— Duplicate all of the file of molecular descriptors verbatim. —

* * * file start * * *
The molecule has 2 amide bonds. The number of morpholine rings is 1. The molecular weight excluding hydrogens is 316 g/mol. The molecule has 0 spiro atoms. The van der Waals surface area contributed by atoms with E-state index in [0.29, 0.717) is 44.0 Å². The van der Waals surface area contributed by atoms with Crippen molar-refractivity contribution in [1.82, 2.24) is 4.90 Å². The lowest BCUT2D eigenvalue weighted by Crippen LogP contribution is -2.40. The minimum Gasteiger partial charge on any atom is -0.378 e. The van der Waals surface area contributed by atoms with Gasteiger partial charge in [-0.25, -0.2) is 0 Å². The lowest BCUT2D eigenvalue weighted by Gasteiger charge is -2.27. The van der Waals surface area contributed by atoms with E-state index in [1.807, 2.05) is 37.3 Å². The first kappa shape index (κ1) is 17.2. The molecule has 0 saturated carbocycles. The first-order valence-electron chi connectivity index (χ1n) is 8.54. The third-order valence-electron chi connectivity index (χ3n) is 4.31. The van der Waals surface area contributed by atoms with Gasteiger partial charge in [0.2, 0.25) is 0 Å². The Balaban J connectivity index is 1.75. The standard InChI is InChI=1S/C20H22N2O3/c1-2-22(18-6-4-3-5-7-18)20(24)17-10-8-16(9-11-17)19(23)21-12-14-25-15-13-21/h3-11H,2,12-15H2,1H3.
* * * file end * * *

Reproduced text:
The molecule has 2 amide bonds. The number of morpholine rings is 1. The molecular weight excluding hydrogens is 316 g/mol. The molecule has 0 spiro atoms. The van der Waals surface area contributed by atoms with E-state index in [0.29, 0.717) is 44.0 Å². The van der Waals surface area contributed by atoms with Crippen molar-refractivity contribution in [1.82, 2.24) is 4.90 Å². The lowest BCUT2D eigenvalue weighted by Crippen LogP contribution is -2.40. The minimum Gasteiger partial charge on any atom is -0.378 e. The van der Waals surface area contributed by atoms with Gasteiger partial charge in [-0.25, -0.2) is 0 Å². The lowest BCUT2D eigenvalue weighted by Gasteiger charge is -2.27. The van der Waals surface area contributed by atoms with E-state index in [1.807, 2.05) is 37.3 Å². The first kappa shape index (κ1) is 17.2. The molecule has 0 saturated carbocycles. The first-order valence-electron chi connectivity index (χ1n) is 8.54. The third-order valence-electron chi connectivity index (χ3n) is 4.31. The van der Waals surface area contributed by atoms with Gasteiger partial charge in [0.2, 0.25) is 0 Å². The Balaban J connectivity index is 1.75. The standard InChI is InChI=1S/C20H22N2O3/c1-2-22(18-6-4-3-5-7-18)20(24)17-10-8-16(9-11-17)19(23)21-12-14-25-15-13-21/h3-11H,2,12-15H2,1H3.